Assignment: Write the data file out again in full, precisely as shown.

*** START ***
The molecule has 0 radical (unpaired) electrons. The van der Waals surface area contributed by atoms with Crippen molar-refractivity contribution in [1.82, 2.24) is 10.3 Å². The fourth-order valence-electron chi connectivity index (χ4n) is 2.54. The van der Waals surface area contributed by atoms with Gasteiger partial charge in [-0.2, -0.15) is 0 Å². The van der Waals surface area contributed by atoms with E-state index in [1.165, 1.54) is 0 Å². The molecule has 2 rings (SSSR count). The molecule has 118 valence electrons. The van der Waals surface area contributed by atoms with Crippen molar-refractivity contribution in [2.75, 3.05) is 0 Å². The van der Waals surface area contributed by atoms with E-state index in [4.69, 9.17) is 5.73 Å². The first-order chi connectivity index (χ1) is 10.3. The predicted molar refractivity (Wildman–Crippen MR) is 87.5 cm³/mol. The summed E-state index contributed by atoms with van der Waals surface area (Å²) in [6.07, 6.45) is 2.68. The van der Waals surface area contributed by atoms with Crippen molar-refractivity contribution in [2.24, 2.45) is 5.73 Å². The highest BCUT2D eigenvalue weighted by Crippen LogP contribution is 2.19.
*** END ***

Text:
The molecule has 0 radical (unpaired) electrons. The van der Waals surface area contributed by atoms with Crippen molar-refractivity contribution in [1.82, 2.24) is 10.3 Å². The fourth-order valence-electron chi connectivity index (χ4n) is 2.54. The van der Waals surface area contributed by atoms with Gasteiger partial charge in [-0.2, -0.15) is 0 Å². The van der Waals surface area contributed by atoms with E-state index in [1.165, 1.54) is 0 Å². The molecule has 2 rings (SSSR count). The molecule has 118 valence electrons. The van der Waals surface area contributed by atoms with Crippen molar-refractivity contribution in [2.75, 3.05) is 0 Å². The van der Waals surface area contributed by atoms with E-state index in [4.69, 9.17) is 5.73 Å². The first-order chi connectivity index (χ1) is 10.3. The predicted molar refractivity (Wildman–Crippen MR) is 87.5 cm³/mol. The summed E-state index contributed by atoms with van der Waals surface area (Å²) in [6.07, 6.45) is 2.68. The van der Waals surface area contributed by atoms with Crippen molar-refractivity contribution in [2.24, 2.45) is 5.73 Å². The highest BCUT2D eigenvalue weighted by Crippen LogP contribution is 2.19.